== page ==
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    Historian Recounts Role of Chinese Americans Who Fought in US Civil War

    Historian Recounts Role of Chinese Americans Who Fought in US Civil War
    Historian Recounts Role of Chinese Americans Who Fought in US Civil War

    Multimedia

    Audio
    • Interview with Chinese-American expert Ruthanne Lum McCunn

    Many people would be surprised to know that there were some Asian faces in the
    crowds of white and black soldiers serving in the American Civil War.

    The participation of Asians, and in particular Chinese Americans, comes into focus this month as the United States marks the 150th anniversary of the start of the war.

    It began in 1861 after the election of an anti-slavery president, Abraham Lincoln. Fearing the eventual abolition of slavery, eleven southern states bolted from the union, setting up the pro-slavery Confederate States of America.

    Listen to the full interview with Ruthanne Lum McCunn

    The rebels resisted military efforts by the North to bring them back into the union, sparking four years of war that left more than 600,000 people dead.

    Even though there were only about 200 Chinese-Americans living in the eastern United States at the time, 58 of them fought in the Civil War. Because of their previous experiences at sea, many of them served in the U.S. Navy.

    Only one Chinese-American soldier was actually born on American soil.  The rest had come to the U.S. through the Pacific slave trade, adoption by Americans, independent immigration or the influence of missionaries.

    Author Ruthanne Lum McCunn, an expert on Chinese-American history, says three Chinese-Americans rose to the rank of corporal in all-white units. “This might not seem like much but if you look at the way the armed services were operating at that time, it actually was significant,” she said.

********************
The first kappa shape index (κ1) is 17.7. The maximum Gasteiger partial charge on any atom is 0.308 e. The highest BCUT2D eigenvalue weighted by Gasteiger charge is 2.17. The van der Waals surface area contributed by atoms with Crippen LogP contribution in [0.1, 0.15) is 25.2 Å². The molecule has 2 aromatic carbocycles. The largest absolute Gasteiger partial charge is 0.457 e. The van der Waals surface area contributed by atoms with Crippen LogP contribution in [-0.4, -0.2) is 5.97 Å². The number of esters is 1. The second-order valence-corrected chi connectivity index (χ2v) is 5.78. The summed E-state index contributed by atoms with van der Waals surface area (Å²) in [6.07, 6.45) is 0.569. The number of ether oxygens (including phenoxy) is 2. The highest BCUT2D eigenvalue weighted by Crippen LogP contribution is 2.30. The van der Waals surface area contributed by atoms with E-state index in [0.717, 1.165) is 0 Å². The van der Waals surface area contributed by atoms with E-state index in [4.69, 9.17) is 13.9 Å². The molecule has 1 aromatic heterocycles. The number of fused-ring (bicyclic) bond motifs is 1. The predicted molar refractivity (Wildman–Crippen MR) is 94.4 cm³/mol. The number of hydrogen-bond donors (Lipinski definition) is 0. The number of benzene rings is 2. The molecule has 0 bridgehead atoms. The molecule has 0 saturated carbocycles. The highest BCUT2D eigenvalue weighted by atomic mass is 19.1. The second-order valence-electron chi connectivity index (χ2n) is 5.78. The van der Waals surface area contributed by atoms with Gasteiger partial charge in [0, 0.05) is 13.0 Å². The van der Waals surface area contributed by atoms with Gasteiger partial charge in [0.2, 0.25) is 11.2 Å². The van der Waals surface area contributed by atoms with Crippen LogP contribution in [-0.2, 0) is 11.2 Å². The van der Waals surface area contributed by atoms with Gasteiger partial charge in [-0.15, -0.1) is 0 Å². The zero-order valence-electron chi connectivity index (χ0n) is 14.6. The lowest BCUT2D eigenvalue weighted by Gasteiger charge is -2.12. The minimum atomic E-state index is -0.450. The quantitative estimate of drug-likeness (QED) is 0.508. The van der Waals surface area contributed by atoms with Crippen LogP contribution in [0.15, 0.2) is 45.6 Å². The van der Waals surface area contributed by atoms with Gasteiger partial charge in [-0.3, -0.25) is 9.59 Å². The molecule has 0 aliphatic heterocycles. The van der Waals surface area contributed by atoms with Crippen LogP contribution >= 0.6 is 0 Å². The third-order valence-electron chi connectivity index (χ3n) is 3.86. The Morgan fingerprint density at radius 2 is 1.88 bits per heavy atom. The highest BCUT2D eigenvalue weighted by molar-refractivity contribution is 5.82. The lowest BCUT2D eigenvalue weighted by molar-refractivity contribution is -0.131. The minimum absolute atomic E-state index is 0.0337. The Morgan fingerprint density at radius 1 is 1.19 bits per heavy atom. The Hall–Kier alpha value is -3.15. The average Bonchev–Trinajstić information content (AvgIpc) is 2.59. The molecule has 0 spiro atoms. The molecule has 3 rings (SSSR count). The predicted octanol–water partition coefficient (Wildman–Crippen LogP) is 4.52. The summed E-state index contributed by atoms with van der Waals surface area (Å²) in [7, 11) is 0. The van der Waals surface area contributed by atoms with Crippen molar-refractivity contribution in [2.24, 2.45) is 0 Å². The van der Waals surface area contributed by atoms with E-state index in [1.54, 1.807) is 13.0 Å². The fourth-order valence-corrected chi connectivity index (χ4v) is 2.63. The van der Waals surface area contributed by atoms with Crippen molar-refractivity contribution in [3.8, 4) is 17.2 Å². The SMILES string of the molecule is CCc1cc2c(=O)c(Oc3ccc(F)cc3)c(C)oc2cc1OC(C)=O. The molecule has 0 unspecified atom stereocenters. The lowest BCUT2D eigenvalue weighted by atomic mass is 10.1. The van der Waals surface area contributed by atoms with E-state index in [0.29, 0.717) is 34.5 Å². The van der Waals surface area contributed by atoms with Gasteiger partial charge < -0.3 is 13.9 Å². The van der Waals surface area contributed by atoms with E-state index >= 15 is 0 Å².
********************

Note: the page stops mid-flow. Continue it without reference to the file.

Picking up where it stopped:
Corporal Joseph Pierce, who as a child was brought to the United States from China by his adoptive father, fought in several major campaigns of the war including Antietam and Gettysburg. He was honored by having his picture displayed at the Gettysburg Museum.

    “It is also important to remember that not all the Chinese who fought in the Civil War fought for the Union,” McCunn said. “At least five have been identified as fighting for the Confederacy,” she pointed out.

    Two of these, Christopher and Stephen Bunker, were children of Siamese twins Chang and Eng, who had been brought to the U.S. to appear in the Barnum and Bailey Circus.  The twins, of Chinese heritage, became prosperous, slave-owning farmers in North Carolina. It was not surprising, therefore, that their sons should fight for the South.

    With so few Asians in the country, many Americans were puzzled as to how Chinese should be classified racially. "At the time of the 1860 census, there was only the differentiation of white, black and mulatto [mixed race],” McCunn explained.

    Many people in 1800’s America had never even seen a person of Asian background. “There was a young Chinese, John Tomney, who served in a New York outfit, and when he was captured, a rebel general asked him, ‘What are you—a Mulatto, Indian or what?’” McCunn said.

    Indications are that the Chinese soldiers were treated fairly well in the ranks. “I think whereas these men seemed to have been accepted by their fellow soldiers, what’s important to remember is the institutional racism of the time,” McCunn said.

    Racism, of course, was at the heart of the system of black slavery and it is not surprising that Asians would also suffer discrimination.

    Even though an 1862 act of Congress promised U.S. citizenship to any honorably discharged foreign veteran, Chinese Americans were denied that right because an earlier law allowed the naturalization of whites only.

    “There were Chinese, like Edward Day Cohota, who not only served in the Civil War, but became a soldier in the regular army after the war, and served for 20 years—he was denied citizenship,” McCunn said.

    In 1882, Congress passed the Chinese Exclusion Act, which until 1943 made it technically illegal for Chinese to become citizens, although the law was inconsistently enforced.

    Years after the war, Cohota was said to have enjoyed telling his children that he had voted repeatedly--in fact, had cast his ballots for Republicans for 30 years--before it was found out that he was not really a citizen and therefore not qualified to vote.

    In 2008, Congressman Mike Honda, himself of Asian descent, persuaded Congress to pass a resolution honoring the contribution of Asian-Americans in the U.S. Civil War.

    Even so, Ruthanne McCumm points out, Chinese-Americans are yet to be included in any histories of the war and their participation is unknown to many.

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